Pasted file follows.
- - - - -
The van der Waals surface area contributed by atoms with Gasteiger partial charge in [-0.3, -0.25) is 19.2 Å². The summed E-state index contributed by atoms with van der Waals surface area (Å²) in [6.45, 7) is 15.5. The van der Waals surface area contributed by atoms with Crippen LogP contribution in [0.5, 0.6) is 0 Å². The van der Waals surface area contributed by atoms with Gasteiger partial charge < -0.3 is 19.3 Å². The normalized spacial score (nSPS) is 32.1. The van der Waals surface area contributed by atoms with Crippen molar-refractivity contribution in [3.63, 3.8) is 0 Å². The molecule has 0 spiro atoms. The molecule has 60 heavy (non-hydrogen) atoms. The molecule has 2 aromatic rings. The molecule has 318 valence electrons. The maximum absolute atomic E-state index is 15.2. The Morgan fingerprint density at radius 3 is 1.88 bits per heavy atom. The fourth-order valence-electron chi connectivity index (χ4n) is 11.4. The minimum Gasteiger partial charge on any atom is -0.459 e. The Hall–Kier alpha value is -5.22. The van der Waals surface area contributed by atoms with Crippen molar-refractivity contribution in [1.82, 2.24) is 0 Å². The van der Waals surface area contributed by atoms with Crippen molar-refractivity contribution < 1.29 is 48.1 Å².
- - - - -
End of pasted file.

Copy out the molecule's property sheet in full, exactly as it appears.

The van der Waals surface area contributed by atoms with Gasteiger partial charge in [-0.3, -0.25) is 19.2 Å². The summed E-state index contributed by atoms with van der Waals surface area (Å²) in [6.45, 7) is 15.5. The van der Waals surface area contributed by atoms with Crippen LogP contribution in [0.5, 0.6) is 0 Å². The van der Waals surface area contributed by atoms with Gasteiger partial charge < -0.3 is 19.3 Å². The normalized spacial score (nSPS) is 32.1. The van der Waals surface area contributed by atoms with Crippen molar-refractivity contribution in [3.63, 3.8) is 0 Å². The molecule has 0 spiro atoms. The molecule has 60 heavy (non-hydrogen) atoms. The molecule has 2 aromatic rings. The molecule has 318 valence electrons. The maximum absolute atomic E-state index is 15.2. The Morgan fingerprint density at radius 3 is 1.88 bits per heavy atom. The fourth-order valence-electron chi connectivity index (χ4n) is 11.4. The minimum Gasteiger partial charge on any atom is -0.459 e. The Hall–Kier alpha value is -5.22. The van der Waals surface area contributed by atoms with Crippen molar-refractivity contribution in [1.82, 2.24) is 0 Å². The van der Waals surface area contributed by atoms with Crippen molar-refractivity contribution < 1.29 is 48.1 Å².